Manual Versus Mechanical Cardiopulmonary Resuscitation Complications After Successful Resuscitation for Out-of-Hospital Cardiac Arrest

Document Type

Conference Proceeding

Publication Date


Publication Title

Annals of Emergency Medicine


Objectives: Mechanical cardiopulmonary resuscitation (CPR) is increasingly being used for field out of hospital cardiac arrest (OHCA) care. However, existing literature does not identify a survival benefit of mechanical versus manual CPR. We hypothesized the CPR-related injury may impact patient outcomes. For that reason, our primary objective in this study is to compare rates of field mechanical and manual CPR-related injury in patients resuscitated from OHCA. Our secondary objective is to compare hospital outcomes including length of stay and survival between these two CPR methods. Methods: We performed a retrospective study of adult OHCA patients admitted to three teaching hospitals in Southeastern Michigan from 2017-2021. Patients from the CARES registry were matched to hospital electronic medical records (EMRs), included if they had CT imaging of chest or abdomen/pelvis, and then dichotomized based on CPR method. Patients were excluded if unable to match with hospital EMR or CPR method was unknown. Hospital EMRs were queried for CT imaging results, hospital, and ICU length of stay (LOS), mechanical ventilation duration, and survival to hospital discharge. Injuries are identified using hospital ICD-10 codes. Univariate statistics using means and proportions are reported. Results: There were 808 cardiac arrest records admitted after OHCA, with 235 patients (103 mechanical CPR, 132 manual CPR) meeting the inclusion criteria. Demographics between groups were similar in age, gender, or body mass index (BMI). Any CPR associated injury was more common in patients with manual CPR identified in (28.8% vs 15.5%, p¼0.02). No abdominal visceral injuries and few (4) had a pneumothorax. Manual CPR was associated with an increased rate of rib(s), sternum, or thoracic spine fracture (27.3% vs 14.6%, p¼0.02). We identified no difference in median hospital LOS and ICU LOS, and ventilator time between groups (see table) but are underpowered to detect meaningful differences. We also identified no differences in survival to hospital discharge (39 (29.5%) vs. 29 (28.2%), p¼0.8). Conclusions: We identified a higher rate of injury with manual CPR compared to mechanical CPR. We also did not identify any association between CPR method and ICU LOS, ventilator time, and hospital outcomes overall. Further work is needed to assess impact of CPR method and injuries typically associated with resuscitation.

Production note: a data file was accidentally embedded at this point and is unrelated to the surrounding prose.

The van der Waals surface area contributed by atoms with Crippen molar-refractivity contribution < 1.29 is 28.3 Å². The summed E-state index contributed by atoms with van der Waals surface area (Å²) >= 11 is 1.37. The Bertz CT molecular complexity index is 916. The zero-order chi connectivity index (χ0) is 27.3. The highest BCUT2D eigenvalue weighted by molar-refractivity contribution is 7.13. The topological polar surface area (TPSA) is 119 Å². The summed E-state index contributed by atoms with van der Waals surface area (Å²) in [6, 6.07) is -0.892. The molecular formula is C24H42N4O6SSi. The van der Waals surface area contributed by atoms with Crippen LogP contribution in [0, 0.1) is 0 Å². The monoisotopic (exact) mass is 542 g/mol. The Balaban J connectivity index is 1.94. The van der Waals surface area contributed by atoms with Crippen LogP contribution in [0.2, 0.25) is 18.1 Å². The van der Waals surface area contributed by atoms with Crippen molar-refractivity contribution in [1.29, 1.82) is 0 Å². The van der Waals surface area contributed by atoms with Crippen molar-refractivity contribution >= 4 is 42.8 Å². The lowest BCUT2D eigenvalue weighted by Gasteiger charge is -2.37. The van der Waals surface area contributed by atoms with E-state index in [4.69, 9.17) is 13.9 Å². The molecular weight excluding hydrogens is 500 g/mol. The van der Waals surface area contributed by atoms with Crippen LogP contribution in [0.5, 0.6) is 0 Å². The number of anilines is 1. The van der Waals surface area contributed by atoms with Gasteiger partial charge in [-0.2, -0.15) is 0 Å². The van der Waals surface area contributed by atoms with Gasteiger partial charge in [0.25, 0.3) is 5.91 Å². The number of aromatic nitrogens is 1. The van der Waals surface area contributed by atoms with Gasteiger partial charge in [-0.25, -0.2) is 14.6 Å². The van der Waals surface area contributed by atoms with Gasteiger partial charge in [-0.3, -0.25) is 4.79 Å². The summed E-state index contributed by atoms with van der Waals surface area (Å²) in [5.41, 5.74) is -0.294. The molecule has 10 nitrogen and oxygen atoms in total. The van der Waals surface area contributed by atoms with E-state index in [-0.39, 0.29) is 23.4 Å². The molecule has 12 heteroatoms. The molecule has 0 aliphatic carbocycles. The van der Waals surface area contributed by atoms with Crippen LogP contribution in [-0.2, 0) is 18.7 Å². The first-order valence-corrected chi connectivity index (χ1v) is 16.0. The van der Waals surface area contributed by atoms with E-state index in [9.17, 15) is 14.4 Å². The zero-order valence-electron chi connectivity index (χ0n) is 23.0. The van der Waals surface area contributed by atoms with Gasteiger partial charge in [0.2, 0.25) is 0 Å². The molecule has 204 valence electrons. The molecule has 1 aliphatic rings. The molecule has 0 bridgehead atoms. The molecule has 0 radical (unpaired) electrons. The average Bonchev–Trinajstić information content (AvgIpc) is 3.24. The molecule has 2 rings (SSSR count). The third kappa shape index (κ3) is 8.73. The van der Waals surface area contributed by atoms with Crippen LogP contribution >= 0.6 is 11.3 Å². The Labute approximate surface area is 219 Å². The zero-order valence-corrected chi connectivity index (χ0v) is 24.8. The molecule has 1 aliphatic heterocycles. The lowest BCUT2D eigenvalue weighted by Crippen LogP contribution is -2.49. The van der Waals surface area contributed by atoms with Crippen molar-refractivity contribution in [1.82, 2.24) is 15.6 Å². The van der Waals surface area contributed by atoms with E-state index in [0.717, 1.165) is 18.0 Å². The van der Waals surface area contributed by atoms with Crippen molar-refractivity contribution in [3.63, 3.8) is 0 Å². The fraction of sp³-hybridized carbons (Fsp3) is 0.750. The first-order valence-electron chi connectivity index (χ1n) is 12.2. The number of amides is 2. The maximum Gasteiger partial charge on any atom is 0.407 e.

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American College of Emergency Physicians ACEP Research Forum, October 9-12, 2023, Philadelphia, PA